What Is an Employee Exit Interview?
The classic exit interview happens when an employee has decided to quit and has given notice. It's a one-on-one meeting between the exiting employee and an HR manager, or leader. It’s a chance for HR to explain the separation agreement, go over any severance pay and unused sick time, and a time to ask questions about why they are leaving.
Exit interviews are famous for being awkward, impersonal, and a time for disgruntled employees to vent. But when done the right way, and by asking the right questions, exit interviews can be incredibly insightful in understanding what needs to change in your organization.
Why Are Employee Exit Interviews Important?
The exit interview is a goldmine of information that can unveil what your company culture is really like from your employee’s perspective. They can provide insight like where your company is missing the bar with employees or shed light on any managerial or team personnel issues that influence the employee experience.
When there is a problem between an employee and a manager that stems from the manager’s poor leadership or lack of empathy, upper management may never know until they ask the question during the offboarding process. Or, let's say the competitor down the street is offering better childcare benefits—your company might never know if it weren’t for the questions asked in employee exit interviews. To sum it up - an exit interview is a time to find out how big the gap is between what employees want and how things are running and what you are offering, and how management is conducting themselves.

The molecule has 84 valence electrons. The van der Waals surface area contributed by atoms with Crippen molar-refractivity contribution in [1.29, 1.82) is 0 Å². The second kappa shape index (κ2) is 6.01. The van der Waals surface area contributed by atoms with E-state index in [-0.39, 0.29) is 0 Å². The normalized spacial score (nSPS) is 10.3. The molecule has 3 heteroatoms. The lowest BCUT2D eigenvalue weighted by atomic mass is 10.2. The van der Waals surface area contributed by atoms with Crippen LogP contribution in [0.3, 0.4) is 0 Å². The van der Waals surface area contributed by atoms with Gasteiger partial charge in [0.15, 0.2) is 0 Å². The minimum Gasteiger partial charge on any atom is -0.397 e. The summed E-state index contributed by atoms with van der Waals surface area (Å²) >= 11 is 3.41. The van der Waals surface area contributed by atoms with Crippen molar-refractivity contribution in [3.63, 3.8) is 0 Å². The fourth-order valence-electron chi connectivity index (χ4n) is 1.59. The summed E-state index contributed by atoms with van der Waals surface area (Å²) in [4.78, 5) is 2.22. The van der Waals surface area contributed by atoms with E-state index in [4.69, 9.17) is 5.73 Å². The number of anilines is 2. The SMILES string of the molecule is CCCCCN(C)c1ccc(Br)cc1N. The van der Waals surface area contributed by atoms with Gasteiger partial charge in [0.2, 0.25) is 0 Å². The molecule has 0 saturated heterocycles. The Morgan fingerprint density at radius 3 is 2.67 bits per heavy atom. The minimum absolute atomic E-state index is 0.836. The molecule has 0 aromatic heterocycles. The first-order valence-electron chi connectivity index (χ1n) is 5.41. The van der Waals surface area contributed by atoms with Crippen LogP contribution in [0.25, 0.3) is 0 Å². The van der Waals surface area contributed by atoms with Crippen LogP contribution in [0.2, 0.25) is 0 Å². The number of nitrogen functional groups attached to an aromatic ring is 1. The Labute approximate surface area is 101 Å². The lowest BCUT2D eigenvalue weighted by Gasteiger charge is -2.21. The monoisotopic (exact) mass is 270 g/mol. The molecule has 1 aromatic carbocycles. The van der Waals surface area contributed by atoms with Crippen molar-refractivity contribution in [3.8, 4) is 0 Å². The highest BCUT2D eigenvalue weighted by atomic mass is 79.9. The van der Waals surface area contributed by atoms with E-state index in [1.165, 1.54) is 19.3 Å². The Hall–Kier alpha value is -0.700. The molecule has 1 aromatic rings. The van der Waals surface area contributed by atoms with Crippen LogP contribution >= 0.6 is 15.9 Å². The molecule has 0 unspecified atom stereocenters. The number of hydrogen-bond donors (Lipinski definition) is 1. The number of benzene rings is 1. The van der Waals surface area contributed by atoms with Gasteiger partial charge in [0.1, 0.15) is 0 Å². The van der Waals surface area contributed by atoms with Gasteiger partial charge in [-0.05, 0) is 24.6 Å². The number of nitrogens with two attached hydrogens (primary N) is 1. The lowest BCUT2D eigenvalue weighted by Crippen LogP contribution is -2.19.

When Should You Have an Employee Exit Interview?
An exit interview should happen every time there is a separation between an employee and an employer. The trick is to have the discussion after the heat of emotions leave and before the employee becomes disengaged. As the HR manager, you want the employee to answer the questions honestly and openly, so timing is key.
Depending on the exit, it may be best to wait a few weeks before scheduling an exit interview. In the case of termination or management exit, it’s important to have a neutral third party conduct the exit interview in order to maintain legal compliance and objectivity.
That said, you don’t have to have an employee exit interview before a team member heads out the door for good. Some companies even wait a few months post-employment to have the exit interview in a much more relaxed atmosphere. By this time, the employee has moved on and can answer the questions a little more objectively (and honestly). If you're confident the employee will remain receptive and willing to engage, then, a couple of weeks or months is fine.
If you feel like a particular employee exit interview is necessary, and the employee refuses to participate, document their refusal in writing.
How to Conduct an Exit Interview
How to conduct the exit interview is up to you and your company's protocol. You might want to have every employee's exit interview face-to-face to make it more personal. Or you might want to send a survey to the former team member once all the dust of their departure has settled. The choice is yours.
Should Exit Interviews Be Confidential?
Exit interviews should be kept confidential, but sharing high-level learnings with your leadership team is important. During the interview, let the employee know how you will share the exit interview results with the leadership.
Who Does an Employee Exit Interview?
While HR is typically responsible for conducting exit interviews, sometimes it may be someone else in a leadership role or management position. But, no matter who it is, the information still needs to be relayed to company leadership. This is essential so that they are clued in on the main causes of employee retention and turnover in their organization.